On Fri, Sep 10, 2010 at 04:02:52PM +0200, Branko Čibej wrote:
> On 10.09.2010 15:26, Stefan Sperling wrote:
> > I know we're using C89, but maybe it's time to move on and upgrade to C99
> > where the benefits are desirable? When Subversion was started, C89 was about
> > a decade old, and C99 is just as old now...
> Microsoft's C compiler, to name only one, still does not provide most of
> the C99 features. I don't know about standard library support.
> However, I don't see where you gain with using strtol(). First of all,
> it was already in C89 and has effectively the same interface as the APR
> conversions. C99 added strtoll() but it has the same interface. What's
> the benefit?
Hmmm.. looking closer, you're right, the interface is the same.
It's just that the programmer (me) has to use it properly.
The strtol(3) man page has an interesting hint which is missing from
the apr_strtoi64() documentation. It wasn't clear to me how to make
sure that the entire string was a valid number, but this explains it:
If endptr is non-null, strtol() stores the address of the first invalid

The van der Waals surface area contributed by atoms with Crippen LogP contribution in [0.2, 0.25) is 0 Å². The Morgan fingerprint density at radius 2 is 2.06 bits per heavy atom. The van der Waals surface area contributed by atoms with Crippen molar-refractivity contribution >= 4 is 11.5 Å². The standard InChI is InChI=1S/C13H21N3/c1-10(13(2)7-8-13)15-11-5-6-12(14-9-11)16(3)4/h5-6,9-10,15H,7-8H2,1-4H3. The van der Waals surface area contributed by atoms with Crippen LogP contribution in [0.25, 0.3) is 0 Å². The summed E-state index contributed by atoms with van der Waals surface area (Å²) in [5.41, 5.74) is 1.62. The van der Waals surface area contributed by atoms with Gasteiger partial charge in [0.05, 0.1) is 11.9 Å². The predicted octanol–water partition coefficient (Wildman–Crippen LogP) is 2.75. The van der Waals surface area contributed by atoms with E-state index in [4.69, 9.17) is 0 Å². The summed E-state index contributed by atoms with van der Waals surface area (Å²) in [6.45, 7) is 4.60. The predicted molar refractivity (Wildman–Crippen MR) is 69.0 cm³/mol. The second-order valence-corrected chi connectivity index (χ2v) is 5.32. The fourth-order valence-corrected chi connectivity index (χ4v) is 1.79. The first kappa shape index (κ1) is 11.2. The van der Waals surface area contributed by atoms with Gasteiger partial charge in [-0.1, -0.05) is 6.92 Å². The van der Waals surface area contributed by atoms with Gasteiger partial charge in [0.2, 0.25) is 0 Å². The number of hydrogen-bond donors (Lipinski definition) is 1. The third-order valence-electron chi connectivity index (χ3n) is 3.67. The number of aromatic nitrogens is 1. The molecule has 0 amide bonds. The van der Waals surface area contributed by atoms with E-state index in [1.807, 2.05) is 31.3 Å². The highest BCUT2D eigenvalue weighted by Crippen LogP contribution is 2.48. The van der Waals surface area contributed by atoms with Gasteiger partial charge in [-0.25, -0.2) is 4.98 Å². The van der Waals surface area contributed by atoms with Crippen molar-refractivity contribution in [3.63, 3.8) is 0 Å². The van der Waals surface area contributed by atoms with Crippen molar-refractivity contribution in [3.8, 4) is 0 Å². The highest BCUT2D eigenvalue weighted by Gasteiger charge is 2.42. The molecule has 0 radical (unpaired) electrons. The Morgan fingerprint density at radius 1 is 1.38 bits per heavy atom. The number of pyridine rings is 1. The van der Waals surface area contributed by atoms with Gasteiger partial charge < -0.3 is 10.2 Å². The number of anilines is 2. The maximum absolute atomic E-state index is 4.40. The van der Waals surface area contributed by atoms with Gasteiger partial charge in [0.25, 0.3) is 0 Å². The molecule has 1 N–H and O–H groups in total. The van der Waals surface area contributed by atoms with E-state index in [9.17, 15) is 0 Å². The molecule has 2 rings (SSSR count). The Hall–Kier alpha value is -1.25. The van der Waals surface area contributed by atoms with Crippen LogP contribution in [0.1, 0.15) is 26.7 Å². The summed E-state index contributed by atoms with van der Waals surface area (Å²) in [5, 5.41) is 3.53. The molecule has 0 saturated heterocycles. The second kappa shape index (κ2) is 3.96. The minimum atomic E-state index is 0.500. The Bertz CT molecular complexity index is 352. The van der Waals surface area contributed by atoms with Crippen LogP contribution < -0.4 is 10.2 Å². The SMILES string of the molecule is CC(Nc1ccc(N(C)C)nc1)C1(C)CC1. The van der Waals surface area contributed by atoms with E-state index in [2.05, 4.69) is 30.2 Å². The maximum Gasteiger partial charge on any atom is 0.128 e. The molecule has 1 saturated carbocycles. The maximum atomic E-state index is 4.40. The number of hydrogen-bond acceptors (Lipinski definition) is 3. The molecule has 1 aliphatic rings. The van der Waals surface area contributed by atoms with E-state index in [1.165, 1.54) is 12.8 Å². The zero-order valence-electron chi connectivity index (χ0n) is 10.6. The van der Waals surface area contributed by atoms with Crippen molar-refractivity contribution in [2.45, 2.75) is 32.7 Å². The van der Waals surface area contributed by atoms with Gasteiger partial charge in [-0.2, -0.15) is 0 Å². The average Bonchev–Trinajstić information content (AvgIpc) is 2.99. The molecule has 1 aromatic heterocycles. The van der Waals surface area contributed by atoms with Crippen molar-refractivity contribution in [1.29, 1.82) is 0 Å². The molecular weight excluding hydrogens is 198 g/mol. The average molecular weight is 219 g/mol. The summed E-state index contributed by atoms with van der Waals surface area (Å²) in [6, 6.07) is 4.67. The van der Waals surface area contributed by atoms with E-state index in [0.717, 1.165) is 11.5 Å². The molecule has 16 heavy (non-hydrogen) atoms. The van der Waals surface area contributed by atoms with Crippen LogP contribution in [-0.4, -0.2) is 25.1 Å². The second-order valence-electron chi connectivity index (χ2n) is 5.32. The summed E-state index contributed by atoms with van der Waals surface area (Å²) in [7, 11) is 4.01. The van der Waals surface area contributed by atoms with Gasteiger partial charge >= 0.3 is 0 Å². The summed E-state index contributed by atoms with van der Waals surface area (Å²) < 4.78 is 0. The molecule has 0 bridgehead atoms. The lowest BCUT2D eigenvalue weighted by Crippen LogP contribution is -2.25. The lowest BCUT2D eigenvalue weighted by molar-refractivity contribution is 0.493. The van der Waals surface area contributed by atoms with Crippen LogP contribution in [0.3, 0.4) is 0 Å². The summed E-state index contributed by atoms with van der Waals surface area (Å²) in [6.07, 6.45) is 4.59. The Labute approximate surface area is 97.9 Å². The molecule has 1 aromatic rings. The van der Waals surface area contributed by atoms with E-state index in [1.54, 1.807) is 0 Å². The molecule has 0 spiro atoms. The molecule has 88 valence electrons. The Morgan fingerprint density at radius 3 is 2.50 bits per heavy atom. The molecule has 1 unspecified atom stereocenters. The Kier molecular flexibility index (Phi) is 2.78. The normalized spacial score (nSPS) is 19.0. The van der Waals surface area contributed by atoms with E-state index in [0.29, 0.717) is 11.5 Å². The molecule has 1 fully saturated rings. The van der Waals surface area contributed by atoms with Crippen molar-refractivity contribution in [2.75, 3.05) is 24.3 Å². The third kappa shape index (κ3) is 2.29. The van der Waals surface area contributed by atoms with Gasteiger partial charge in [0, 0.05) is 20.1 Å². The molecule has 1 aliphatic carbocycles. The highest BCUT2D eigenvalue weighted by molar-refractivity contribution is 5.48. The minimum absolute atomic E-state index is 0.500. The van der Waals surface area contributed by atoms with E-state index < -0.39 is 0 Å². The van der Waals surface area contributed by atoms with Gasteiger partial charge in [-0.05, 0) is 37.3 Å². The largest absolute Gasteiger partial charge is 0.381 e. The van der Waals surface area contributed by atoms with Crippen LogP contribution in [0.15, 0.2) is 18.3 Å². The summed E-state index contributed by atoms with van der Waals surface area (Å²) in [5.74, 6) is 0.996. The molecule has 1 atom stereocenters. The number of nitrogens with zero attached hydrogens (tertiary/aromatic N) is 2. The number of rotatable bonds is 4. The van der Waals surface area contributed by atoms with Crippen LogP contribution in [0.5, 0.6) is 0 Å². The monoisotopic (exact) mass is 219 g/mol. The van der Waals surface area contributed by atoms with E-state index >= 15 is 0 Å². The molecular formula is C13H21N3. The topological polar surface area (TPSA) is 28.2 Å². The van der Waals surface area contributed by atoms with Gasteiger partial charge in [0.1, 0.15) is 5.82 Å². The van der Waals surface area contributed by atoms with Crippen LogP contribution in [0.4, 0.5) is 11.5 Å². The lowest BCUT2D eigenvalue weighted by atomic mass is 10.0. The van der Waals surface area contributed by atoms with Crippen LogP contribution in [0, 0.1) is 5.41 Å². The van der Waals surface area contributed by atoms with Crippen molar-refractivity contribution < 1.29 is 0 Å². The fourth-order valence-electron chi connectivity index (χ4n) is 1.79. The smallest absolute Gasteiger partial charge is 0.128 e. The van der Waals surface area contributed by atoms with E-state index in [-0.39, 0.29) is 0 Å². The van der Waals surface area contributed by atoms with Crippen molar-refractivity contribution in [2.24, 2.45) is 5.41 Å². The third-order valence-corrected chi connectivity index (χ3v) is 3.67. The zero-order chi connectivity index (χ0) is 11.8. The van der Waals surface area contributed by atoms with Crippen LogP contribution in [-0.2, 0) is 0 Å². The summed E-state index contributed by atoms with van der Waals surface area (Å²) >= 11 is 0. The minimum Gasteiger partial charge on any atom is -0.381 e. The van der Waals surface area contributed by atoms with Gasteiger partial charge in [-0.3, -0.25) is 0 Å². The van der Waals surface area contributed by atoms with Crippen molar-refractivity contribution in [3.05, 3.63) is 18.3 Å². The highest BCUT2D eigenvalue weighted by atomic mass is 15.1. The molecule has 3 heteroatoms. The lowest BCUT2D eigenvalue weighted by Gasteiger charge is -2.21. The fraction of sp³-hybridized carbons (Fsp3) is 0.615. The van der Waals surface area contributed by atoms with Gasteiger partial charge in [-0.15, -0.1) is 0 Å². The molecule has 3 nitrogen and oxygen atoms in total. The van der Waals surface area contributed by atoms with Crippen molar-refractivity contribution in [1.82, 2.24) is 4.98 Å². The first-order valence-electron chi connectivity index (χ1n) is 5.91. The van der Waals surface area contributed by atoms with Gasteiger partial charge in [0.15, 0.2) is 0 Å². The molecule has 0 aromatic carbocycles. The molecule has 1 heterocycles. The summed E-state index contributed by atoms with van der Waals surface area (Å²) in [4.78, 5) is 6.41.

character in *endptr. If there were no digits at all, however, strtol()
stores the original value of nptr in *endptr. (Thus, if *nptr is not
`\0' but **endptr is `\0' on return, the entire string was valid.)
I found this snippet in fs_fs.c (which has since been changed, I'm showing
an old version), where the caller is happy with a string like "42\n",
but potentially accepts "42foo":
/* note that apr_atoi64() will stop reading as soon as it encounters
the final newline. */
*changes_offset = rev_offset + apr_atoi64(&buf[i]);
So that caller will need to be adjusted.
But yes, checking whether *endptr == '\0' should do the trick.
So I guess we can keep using apr_atoi64(). Thanks for the cluestick :)
Received on 2010-09-10 16:56:51 CEST